As we prepare to celebrate the extraordinary career of Adam Wainwright, it isn’t necessary to say farewell. He won’t pitch again, but he’s a forever Cardinal. He’s the opposite of being a recluse. Waino is as warm and sociable as they come, and his presence in St. Louis will endure. He’ll be around, on the scene, giving Cardinals fans a lifetime of smiles.

Stan Musial was a Cardinal for all 22 seasons of his major-league career. Yadier Molina persevered behind the plate in his catching armor for 19 consecutive seasons. Wainwright is third in franchise history with 18 years of continuous service to the Cardinals. In the free-agency era, that’s absolutely remarkable.

To have the same starting pitcher and catcher in place, working in unison, from 2005 through 2022? Winning all of those division titles and postseason games and pennants and World Series? Just incredible. This will never happen again in major-league baseball. The scope of the Molina-Waino partnership is uniquely profound. We’ve been blessed.

On this final weekend of the 2023 season – The Waino Weekend – I’d like to riff on Wainwright. I’ve put together an accumulation of notes, opinions, and meaningful statistics.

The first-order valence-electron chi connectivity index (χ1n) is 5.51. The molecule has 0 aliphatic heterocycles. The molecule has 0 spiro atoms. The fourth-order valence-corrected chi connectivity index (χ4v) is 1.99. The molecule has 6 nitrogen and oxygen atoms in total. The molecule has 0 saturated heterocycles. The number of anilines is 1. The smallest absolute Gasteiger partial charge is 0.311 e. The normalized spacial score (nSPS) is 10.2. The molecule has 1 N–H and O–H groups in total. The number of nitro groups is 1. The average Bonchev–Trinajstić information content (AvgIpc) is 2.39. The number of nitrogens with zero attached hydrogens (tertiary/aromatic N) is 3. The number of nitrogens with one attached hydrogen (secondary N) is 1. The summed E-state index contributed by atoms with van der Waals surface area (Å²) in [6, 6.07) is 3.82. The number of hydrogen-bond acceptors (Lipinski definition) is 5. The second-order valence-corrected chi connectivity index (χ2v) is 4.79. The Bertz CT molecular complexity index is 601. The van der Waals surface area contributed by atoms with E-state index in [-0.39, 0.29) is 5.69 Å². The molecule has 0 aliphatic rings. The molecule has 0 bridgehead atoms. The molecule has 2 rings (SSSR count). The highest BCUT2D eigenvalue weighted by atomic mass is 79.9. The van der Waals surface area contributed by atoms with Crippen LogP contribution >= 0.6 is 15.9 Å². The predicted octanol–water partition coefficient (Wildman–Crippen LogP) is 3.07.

1. A case can be made that Wainwright is one of the 10 best players in franchise history. And that includes the pitchers and position players.

Here’s the Top 10 list for most career Wins Above Replacement (WAR) for the regular season in franchise history. I’m using the FanGraphs version of WAR because it puts more of a premium on the aspects of pitching that pitchers can control: strikeouts, walks, home runs allowed.

The first five:

Stan Musial, 126.4 WAR
Rogers Hornsby, 92.6
Albert Pujols, 83.0
Bob Gibson, 82.3
Ozzie Smith, 59.5

The second five:

Yadier Molina, 55.6
Ken Boyer, 50.7
Ted Simmons, 49.2
Adam Wainwright, 47.6
Enos Slaughter, 46.9

Note; Just outside the top 10 are Jim Edmonds (42.4) and Lou Brock (41.6).

2. When you’re the second-greatest starting pitcher in franchise history, that alone should make you one of the 10 best – no matter what your position is. I’ve written this before, but let’s bring the praise again:

Wainwright retires as the second-best starting pitcher in franchise history. His 200 career victories rank third to Bob Gibson (251) and Pop Haines (210.) Waino is second to Gibson in career WAR, strikeouts (2,202), quality starts (246) and games started (411).